HANAPEPE — Rats aren’t picky. In fact, they’ll eat almost anything from bark, seeds, fruit, and snails to other rodents, birds and eggs.
Tuesday, it’s believed they ransacked an ‘akikiki nest in the Alakai Wilderness Preserve, leaving only fragments of the two eggs that were being monitored by the Kauai Endangered Forest Bird Recovery Project.
The team had planned to harvest the ‘akikiki, or Hawaiian honey creeper, eggs as part of the effort to create a captive breeding population because there are fewer than 500 of these little birds left in the wild.
The plan was to relocate the eggs to an egg house where they were supposed to be incubated and hatched, then transferred to one of the San Diego Zoo Global’s bird conversation centers on Maui and the Big Island.
The rats got to the eggs before the Kauai Endangered Forest Bird Recovery Project team did, however.
In a news release sent to TGI Tuesday night, the Department of Land and Natural Resources said the loss of “even a couple of eggs to predators like rats is considered a setback to the people trying to save this native species from extinction on Kauai.”
According to Cali Crampton, of Kauai Endangered Forest Bird Recovery Project, the nest was located outside a rat-trapping grid with 150 traps at Halepaakai, just northwest of Mt. Waialeale.
She said organization plans to expand the trapping area, and possibly add the new traps from American Bird Conservancy, the National Fish and Wildlife Foundation, and those that were purchased with the money from their #birdsnotrats campaign, which wrapped up in April.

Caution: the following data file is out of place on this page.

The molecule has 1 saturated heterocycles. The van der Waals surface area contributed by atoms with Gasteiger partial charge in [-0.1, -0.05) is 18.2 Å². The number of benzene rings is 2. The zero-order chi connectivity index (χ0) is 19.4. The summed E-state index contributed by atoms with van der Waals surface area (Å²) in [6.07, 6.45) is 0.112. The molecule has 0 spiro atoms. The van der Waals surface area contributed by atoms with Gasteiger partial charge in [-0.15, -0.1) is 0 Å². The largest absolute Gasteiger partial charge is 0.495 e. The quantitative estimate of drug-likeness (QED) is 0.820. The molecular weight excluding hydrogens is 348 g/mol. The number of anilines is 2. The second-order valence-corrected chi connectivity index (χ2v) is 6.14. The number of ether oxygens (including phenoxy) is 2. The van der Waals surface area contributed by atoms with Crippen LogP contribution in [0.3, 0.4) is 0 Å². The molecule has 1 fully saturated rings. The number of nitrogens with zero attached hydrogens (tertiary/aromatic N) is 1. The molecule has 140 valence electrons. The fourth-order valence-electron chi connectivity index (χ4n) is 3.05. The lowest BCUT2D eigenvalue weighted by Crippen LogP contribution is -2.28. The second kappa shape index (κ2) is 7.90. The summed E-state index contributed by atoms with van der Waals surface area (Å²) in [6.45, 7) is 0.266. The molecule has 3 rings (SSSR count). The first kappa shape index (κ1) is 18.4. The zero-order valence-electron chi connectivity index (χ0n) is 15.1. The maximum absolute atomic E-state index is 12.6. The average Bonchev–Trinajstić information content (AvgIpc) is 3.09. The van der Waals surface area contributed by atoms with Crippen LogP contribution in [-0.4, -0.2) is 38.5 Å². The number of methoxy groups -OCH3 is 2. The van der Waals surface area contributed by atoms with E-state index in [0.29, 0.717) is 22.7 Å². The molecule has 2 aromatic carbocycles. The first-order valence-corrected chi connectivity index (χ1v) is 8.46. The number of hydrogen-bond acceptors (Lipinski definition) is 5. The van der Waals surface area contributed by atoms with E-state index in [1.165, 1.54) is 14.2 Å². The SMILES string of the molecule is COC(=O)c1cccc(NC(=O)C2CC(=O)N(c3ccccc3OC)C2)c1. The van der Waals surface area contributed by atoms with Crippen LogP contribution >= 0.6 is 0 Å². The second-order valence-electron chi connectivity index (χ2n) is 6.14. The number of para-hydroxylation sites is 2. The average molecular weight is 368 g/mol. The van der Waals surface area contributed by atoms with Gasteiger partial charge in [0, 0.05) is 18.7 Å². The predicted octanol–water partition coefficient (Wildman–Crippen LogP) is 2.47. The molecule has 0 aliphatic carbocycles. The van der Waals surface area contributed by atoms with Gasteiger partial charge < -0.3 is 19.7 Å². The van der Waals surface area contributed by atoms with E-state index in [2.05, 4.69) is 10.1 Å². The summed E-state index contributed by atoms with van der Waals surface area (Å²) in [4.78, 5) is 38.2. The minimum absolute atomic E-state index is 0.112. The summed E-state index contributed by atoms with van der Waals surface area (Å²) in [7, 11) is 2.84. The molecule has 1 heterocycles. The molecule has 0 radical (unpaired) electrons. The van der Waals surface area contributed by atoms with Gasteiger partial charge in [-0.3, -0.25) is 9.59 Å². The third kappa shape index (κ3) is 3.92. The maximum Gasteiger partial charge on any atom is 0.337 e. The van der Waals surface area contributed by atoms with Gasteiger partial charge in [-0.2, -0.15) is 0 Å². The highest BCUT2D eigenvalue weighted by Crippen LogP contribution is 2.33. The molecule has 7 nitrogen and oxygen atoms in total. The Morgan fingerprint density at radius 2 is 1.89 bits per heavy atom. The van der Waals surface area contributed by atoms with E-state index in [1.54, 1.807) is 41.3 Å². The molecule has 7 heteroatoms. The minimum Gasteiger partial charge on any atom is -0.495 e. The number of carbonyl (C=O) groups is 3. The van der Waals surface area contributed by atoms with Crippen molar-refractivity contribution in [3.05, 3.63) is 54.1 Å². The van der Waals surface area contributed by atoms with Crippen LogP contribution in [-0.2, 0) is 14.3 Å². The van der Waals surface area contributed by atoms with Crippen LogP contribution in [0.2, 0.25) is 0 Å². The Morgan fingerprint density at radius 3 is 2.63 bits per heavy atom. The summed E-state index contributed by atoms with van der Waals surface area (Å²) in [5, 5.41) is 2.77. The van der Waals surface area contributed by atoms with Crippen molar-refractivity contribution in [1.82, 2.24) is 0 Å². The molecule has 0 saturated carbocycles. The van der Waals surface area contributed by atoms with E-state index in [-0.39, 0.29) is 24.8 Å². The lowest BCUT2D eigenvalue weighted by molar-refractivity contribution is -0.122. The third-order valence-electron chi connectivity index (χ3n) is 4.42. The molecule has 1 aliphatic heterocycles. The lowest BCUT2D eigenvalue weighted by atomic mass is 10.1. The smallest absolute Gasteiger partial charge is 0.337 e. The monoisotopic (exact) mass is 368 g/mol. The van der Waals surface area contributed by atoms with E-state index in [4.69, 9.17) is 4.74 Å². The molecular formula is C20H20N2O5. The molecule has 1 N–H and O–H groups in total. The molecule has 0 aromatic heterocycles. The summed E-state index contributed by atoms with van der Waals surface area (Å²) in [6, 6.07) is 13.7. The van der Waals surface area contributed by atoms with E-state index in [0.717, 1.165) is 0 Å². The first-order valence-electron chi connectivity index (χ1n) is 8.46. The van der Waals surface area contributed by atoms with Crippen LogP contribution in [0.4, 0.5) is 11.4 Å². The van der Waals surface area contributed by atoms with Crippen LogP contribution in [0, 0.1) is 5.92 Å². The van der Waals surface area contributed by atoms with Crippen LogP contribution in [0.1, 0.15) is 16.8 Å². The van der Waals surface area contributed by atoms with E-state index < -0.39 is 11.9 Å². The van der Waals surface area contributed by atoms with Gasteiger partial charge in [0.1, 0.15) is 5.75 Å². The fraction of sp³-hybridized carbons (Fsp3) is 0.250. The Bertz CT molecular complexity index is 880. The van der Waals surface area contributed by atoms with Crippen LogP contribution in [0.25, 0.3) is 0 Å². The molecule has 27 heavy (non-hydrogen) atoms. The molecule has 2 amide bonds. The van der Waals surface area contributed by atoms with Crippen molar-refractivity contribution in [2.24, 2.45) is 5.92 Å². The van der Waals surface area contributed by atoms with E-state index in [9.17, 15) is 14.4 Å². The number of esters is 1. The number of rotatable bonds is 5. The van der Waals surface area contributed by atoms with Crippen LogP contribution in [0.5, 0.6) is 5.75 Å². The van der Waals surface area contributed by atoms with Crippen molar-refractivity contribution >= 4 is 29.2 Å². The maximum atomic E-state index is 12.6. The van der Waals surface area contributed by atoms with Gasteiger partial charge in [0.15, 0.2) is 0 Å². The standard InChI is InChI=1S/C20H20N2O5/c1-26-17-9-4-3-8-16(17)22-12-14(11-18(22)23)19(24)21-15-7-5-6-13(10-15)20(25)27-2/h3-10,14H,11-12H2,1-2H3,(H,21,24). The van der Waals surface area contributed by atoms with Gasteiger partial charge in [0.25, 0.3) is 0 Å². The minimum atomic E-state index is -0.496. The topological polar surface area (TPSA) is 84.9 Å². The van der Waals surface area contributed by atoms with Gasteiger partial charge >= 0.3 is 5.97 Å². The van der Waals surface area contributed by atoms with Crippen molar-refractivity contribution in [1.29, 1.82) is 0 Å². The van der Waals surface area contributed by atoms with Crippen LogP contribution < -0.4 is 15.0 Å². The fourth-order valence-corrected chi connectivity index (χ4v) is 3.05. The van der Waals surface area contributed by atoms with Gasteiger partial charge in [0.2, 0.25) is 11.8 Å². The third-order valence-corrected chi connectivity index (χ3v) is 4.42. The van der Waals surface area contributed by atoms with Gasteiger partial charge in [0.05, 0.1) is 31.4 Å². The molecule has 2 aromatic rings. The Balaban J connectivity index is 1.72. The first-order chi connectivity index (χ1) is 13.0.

The #birdsnotrats campaign won’t be coming back because of the egg incident, but Crampton said donations to support forest bird conservation efforts like rat trapping can always be made to the organization’s not-for-profit partner, Garden Island Resource Conservation and Development. Donors can specify to which project their money will be applied.
“It should also be noted that the other DLNR projects, like Kauai Endangered Seabird Project, control rats to benefit other bird, invertebrate, and plant species in other parts of Kauai,” Crampton said. “Some of these efforts may benefit forest birds, too.”
On Kauai, three types of rats have taken up residence: Polynesian, Norwegian and Black rats. Crampton said the Polynesian rat arrived with Polynesian settlers, and the other two arrived on-island with European boats.
Crampton said the Black rat is considered the biggest threat to forest birds because it’s a strong tree climber and favors forest environments, as opposed to the smaller Polynesian rat, which isn’t a good climber, and the Norwegian rat that prefers urban areas.
Andre Raine, of the Kauai Endangered Sea Bird Recovery Project, said it’s not just forest birds that are at risk when it comes to rat predation.
“Black rats in particular are not just a serious threat to endangered forest birds, but are also a significant cause of mortality to endangered seabird chicks on Kauai,” Raine said.
In addition to the ‘akikiki and the endangered seabird chicks, rats will also go after eggs and female Puaiohi, which are another endangered forest bird, numbering fewer than 500 birds, and only on Kauai.